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What types of casing can magnets have?

Shop for Magnets

Materials The casing on a magnet performs two main roles: to hold the magnet in position and to protect it from any bumps or corrosion. The four varieties of magnet which have a casing are: weld clamp magnets, hand magnets, magnetic mounting pads, and magnetic sweepers. The different types of magnets have different casings depending on the task they are commonly used for.

Steel

Different weather conditions Steel casings can be found on two varieties of magnet: alnico magnets and magnetic mounting pads. The steel provides these magnets with extra protection, which is needed due to their extensive use outside.
Steel casing on a alnico shallow pot magnet Alnico magnets have a steel casing on the outside to protect the magnet inside and to make it stronger. This steel casing is then spray-painted red to give the alnico magnet its distinctive colour.

For more information about alnico magnets, see the page: What are magnets made of?

Steel back plate on a threaded stud magnetic mounting pad The other magnet which has a steel casing is the magnetic mounting pad. A magnetic mounting pad has a steel back plate which protects the magnet from any adverse effects from the non-ferromagnetic material it is attached to, such as any bumps or scrapes which could affect the magnet’s strength.

For more information, see the section: Magnetic Mounting Pads.

Aluminium

Adjustable links weld clamp magnet and a push magnetic sweeper Aluminium casings are available on weld clamp magnets and magnetic sweepers.
Labelled metal plates of a fixed multi angle weld clamp magnet The aluminium casing in the form of two metal plates on a weld clamp magnet reduces the possibility of attracting weld splatter. The aluminium’s non-magnetic properties help to keep the magnet accurate, as any weld splatter to the outside of the magnet affects the weld clamp magnet’s ability to hold steel sheets effectively.

For more information on weld clamp magnets, see the section: Weld Clamp Magnets.

Fork pocket forklift magnetic sweeper casing The aluminium casing on a magnetic sweeper aids the sweeping process by making only the bottom section of the magnetic sweeper magnetic. The casing does this by using non-magnetic aluminium which stops the magnetic field of the magnet from permeating the sides and top of the sweeper.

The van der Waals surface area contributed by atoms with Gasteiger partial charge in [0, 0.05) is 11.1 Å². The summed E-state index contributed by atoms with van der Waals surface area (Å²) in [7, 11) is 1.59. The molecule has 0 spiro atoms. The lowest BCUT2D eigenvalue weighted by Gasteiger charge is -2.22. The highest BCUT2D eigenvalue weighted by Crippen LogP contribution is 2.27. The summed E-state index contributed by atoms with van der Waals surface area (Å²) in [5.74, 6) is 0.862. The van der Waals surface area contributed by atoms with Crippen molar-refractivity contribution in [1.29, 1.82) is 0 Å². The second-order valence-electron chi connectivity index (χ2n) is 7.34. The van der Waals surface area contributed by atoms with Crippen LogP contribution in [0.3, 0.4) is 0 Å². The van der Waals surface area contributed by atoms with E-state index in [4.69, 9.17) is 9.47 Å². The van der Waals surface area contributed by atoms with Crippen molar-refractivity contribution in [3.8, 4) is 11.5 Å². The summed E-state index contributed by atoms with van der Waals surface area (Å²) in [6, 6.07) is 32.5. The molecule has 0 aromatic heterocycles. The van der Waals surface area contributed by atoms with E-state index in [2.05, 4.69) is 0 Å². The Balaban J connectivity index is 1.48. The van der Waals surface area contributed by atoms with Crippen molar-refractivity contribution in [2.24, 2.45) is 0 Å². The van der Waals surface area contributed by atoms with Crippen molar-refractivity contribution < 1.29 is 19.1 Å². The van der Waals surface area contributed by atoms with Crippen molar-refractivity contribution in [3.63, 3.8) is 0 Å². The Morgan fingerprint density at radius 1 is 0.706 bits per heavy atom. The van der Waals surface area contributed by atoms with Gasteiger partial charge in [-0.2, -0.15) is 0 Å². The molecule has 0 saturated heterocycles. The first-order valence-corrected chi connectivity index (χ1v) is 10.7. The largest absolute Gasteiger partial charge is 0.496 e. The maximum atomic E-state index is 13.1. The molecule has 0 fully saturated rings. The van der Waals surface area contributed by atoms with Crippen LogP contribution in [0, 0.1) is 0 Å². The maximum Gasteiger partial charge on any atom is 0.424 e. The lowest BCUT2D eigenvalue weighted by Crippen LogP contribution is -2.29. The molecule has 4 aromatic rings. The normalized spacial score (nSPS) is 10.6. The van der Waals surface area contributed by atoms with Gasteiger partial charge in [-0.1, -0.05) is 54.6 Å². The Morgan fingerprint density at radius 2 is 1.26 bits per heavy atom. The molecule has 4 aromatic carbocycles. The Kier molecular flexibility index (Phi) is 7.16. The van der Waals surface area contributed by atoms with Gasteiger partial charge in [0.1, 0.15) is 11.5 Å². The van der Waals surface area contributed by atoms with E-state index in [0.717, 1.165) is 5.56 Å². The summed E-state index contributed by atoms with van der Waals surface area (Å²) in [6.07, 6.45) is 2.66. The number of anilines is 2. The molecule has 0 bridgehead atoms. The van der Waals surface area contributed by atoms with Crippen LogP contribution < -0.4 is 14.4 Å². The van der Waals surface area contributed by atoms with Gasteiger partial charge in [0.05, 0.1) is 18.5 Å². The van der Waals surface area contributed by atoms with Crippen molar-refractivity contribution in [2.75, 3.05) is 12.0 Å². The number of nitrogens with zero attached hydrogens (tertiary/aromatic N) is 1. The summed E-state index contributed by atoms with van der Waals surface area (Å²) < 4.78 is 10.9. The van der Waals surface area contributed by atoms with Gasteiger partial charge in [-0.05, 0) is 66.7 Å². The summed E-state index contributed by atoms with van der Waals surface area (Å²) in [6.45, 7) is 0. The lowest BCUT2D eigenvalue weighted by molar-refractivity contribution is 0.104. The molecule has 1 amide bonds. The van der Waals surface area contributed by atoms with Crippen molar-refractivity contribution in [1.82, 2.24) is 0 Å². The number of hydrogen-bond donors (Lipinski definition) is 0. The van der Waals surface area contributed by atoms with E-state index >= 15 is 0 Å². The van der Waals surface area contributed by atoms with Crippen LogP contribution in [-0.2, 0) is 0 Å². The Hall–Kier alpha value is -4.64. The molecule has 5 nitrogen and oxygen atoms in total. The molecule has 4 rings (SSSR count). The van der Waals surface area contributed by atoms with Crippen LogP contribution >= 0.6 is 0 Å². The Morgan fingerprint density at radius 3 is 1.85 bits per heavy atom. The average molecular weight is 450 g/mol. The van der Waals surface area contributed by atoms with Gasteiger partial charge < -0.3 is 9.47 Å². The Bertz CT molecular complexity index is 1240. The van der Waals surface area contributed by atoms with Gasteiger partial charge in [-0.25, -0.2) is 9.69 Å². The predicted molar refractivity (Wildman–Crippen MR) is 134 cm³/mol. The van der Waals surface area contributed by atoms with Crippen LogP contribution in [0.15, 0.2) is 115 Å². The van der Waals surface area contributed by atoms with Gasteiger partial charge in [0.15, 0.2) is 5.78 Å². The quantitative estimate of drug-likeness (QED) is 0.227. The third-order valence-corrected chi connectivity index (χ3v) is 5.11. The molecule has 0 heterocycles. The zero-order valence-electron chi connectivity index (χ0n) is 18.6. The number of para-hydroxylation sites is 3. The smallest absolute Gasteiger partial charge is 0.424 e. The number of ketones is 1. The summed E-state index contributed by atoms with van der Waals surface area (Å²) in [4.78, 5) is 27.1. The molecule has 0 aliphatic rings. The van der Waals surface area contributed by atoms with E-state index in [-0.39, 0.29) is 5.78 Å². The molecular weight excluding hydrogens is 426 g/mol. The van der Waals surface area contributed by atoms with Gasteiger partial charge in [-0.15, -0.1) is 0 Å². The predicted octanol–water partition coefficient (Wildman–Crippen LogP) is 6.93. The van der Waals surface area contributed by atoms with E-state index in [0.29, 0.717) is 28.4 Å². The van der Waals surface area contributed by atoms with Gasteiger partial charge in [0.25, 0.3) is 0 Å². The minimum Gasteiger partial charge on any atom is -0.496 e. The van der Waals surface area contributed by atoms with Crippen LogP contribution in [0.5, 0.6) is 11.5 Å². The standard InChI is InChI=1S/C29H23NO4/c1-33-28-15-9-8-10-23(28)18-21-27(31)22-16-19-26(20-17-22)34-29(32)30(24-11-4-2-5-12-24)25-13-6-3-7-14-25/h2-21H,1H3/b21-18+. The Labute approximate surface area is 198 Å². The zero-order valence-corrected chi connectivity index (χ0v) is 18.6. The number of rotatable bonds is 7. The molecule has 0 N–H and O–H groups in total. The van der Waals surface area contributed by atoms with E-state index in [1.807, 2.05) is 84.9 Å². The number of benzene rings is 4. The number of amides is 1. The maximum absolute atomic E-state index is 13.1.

Fork pocket forklift magnetic sweeper on a forklift truck collecting nails This enables the magnetic sweeper to be used more accurately as the magnetic force is focused downwards to pick up material from the floor.

For more information on magnetic sweepers, see the section: Magnetic Sweepers.

Different weather conditions Aluminium is also corrosion resistant which is beneficial to a magnetic sweeper and a weld clamp magnet due to their extended use outside.

Plastic

Multi coloured planning disc magnets coated in ABS plastic Plastic casings are available on planning magnetic discs. The plastic used on these magnets is called acrylonitrile butadiene styrene (ABS) and has been available since the 1950s.
Fridge with a wide variety of flat planning magnetic discs ABS plastic provides the planning magnetic disc with an impact resistant layer which is particularly useful for the magnet’s role as a fridge magnet. It helps to stop the magnet from getting damaged, which can affect its overall appearance.
Thumbs up for the casing on a planning magnetic disc This aspect of ABS plastic increases the overall lifespan of the planning magnetic discs dramatically because if a magnet becomes damaged, it runs the risk of demagnetising.

Rubber

Polyurethane rubber in different coloured tubes Another type of casing available is a rubber casing, which is a made from polyurethane, a type of polymer plastic. This is typically found on a magnetic mounting pad and is used to prevent the magnet from scratching the non-ferromagnetic material it is attached to e.g. a car roof.
Yellow taxi with a sign with advertisements, with labelled magnetic mounting pads holding it on A rubber coating increases the amount of surface friction a magnet has. The increased surface friction helps the magnet to grip the outside of the non-ferromagnetic material, so it can hold larger objects than a standard magnet, e.g. a bar magnet.
Through hole magnetic mounting pad rubber coating The rubber coating can become indented and torn after a few years. If this happens, you can remove it with a pair of scissors and re-coat the magnet with new rubber.